Putting on your Product Management hat, what would you consider? How would you assign a “value” to your proposition? How would you market it successfully? What is considered a good uptake rate (people who buy or subscribe)?
Tricky questions, but they are what you need to balance them all when you pull together a pricing model.
Going back to Spotify, sometime in 2014, they crossed a threshold of 10 million paid subscribers1. $9.99 a month, that is almost $1.2B per year in revenue. A mighty figure indeed, but how does that translate to the average “free” user deciding to whip out their credit card and pay.
What you are competing with is people purchasing music. The iTunes music store shattered the concept of buying an album or CD in its entirety, but instead pegged the price at $0.99 per track (or a bit more for “hot” music). This has held rather stable for years.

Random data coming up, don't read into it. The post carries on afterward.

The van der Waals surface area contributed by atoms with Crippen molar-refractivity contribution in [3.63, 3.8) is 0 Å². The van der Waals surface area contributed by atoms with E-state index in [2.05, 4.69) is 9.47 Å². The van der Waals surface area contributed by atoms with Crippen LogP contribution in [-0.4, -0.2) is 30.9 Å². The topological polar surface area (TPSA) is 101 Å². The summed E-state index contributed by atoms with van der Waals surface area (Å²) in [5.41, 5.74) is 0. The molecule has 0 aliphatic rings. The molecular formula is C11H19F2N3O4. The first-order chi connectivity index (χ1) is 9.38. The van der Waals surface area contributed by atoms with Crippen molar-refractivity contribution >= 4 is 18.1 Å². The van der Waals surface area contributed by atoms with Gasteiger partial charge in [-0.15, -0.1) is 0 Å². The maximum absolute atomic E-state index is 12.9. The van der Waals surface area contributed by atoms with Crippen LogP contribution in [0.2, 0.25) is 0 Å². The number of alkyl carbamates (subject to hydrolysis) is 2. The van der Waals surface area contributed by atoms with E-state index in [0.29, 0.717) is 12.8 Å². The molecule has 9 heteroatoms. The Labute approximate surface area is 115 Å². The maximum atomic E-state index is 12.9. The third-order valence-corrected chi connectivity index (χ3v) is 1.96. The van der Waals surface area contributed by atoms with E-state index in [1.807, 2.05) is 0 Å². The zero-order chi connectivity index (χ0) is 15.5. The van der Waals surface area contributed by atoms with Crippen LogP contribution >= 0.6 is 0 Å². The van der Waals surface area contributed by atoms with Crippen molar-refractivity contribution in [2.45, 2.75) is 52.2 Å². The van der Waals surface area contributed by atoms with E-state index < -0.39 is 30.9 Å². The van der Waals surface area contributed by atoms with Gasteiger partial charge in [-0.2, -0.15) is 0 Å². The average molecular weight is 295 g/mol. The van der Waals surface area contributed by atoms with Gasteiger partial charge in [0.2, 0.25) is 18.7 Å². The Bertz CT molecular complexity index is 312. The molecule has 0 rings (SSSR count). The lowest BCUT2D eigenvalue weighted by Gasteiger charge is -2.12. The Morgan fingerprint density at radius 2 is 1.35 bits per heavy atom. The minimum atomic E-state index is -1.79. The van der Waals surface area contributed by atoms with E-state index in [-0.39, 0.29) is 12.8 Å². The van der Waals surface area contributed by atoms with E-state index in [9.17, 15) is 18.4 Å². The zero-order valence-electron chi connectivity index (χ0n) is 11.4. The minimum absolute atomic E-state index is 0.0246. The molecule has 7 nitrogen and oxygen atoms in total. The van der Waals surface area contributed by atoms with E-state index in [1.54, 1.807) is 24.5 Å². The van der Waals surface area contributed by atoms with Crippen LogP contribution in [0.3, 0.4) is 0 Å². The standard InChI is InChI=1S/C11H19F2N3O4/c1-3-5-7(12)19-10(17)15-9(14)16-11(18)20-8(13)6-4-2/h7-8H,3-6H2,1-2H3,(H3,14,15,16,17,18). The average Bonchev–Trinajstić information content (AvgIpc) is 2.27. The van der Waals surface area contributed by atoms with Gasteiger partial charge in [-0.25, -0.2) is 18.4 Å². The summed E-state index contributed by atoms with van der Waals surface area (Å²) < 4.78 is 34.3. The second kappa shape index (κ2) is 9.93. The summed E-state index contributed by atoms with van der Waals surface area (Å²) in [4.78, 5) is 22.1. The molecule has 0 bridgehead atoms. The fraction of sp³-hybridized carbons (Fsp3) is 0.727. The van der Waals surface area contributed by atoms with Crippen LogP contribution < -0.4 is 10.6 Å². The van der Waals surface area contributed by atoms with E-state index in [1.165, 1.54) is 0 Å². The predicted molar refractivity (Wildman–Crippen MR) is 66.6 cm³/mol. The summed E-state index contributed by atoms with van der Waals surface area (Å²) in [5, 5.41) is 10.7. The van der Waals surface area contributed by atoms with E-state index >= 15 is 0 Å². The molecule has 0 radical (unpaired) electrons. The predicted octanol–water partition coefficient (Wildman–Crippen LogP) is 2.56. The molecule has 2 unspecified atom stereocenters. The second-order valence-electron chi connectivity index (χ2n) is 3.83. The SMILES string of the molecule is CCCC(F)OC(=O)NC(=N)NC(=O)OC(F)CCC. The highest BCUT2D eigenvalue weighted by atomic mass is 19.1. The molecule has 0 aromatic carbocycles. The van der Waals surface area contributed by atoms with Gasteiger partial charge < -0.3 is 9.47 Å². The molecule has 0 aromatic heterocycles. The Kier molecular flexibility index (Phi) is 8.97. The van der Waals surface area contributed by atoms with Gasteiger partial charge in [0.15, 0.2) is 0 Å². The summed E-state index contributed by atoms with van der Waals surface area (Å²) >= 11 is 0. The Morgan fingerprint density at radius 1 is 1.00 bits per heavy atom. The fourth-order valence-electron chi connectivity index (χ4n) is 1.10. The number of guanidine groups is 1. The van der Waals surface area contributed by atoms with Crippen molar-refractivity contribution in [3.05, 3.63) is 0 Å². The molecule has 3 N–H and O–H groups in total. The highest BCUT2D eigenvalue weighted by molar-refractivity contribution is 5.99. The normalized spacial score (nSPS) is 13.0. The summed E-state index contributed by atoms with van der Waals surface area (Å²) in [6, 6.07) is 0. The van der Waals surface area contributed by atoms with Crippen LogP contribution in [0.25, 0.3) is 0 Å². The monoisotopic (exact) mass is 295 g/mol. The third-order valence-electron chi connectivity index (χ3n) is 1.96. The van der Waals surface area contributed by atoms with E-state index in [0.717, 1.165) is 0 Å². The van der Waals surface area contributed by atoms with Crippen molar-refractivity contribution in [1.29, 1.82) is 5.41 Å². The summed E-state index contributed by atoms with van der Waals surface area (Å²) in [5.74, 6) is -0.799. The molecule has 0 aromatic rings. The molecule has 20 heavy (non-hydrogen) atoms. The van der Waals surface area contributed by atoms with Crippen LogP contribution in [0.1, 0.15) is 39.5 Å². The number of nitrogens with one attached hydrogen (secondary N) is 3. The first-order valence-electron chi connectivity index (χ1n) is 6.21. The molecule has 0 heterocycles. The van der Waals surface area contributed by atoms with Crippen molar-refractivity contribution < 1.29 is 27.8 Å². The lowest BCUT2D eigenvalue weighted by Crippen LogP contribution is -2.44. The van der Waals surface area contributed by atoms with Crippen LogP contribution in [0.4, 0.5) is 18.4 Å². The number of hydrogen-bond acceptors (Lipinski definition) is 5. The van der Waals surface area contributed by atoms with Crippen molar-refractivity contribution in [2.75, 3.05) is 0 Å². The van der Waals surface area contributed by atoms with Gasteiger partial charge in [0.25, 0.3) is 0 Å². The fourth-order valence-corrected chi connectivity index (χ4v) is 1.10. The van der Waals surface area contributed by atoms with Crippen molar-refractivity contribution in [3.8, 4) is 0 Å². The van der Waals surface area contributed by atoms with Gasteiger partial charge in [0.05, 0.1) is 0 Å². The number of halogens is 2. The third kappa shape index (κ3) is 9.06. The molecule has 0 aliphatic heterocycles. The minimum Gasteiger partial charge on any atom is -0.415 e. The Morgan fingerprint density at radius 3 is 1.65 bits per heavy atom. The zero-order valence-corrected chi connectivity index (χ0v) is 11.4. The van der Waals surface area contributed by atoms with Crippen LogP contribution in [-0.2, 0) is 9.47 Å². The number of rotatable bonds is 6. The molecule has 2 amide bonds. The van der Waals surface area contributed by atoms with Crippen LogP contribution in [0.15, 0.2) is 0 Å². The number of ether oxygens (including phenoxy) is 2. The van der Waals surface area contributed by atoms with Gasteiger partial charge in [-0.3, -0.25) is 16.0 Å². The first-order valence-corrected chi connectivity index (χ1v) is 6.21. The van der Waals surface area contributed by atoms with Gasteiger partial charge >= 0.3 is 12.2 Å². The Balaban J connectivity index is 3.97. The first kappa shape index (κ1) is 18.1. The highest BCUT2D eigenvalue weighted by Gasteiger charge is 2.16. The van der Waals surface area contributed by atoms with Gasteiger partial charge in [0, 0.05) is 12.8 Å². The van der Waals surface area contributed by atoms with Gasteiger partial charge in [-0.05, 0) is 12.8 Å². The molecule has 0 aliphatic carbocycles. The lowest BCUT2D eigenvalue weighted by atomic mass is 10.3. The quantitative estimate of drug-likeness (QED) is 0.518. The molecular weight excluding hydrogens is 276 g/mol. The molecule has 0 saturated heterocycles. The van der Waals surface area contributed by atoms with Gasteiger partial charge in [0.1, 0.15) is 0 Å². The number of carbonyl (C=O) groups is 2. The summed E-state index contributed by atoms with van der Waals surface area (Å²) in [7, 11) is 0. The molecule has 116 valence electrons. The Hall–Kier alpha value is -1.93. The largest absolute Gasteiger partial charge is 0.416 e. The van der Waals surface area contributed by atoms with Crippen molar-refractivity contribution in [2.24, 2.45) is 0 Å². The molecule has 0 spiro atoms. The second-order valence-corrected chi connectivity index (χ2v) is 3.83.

So the user balances:
- If I buy tracks, for the cost of my Spotify account, I can buy ~ 10 tracks a month, or 120 a year. I “own” the tracks, and can (largely) do what I want with them
- If I stream, I can listen to as much music as I want, whenever I want. However, if I should stop my subscription, I don’t own anything. I can’t continue to listen (except as permitted by the free, ad-based, service)
The gamble is that a user will spend $120 a year, every year, to have the unfettered access to a large catalog (yet not complete), and not actually own the tracks in question.
But how was that $9.99 price set?
Since I wasn’t there, I can’t be certain, but how I would do this would be two pronged.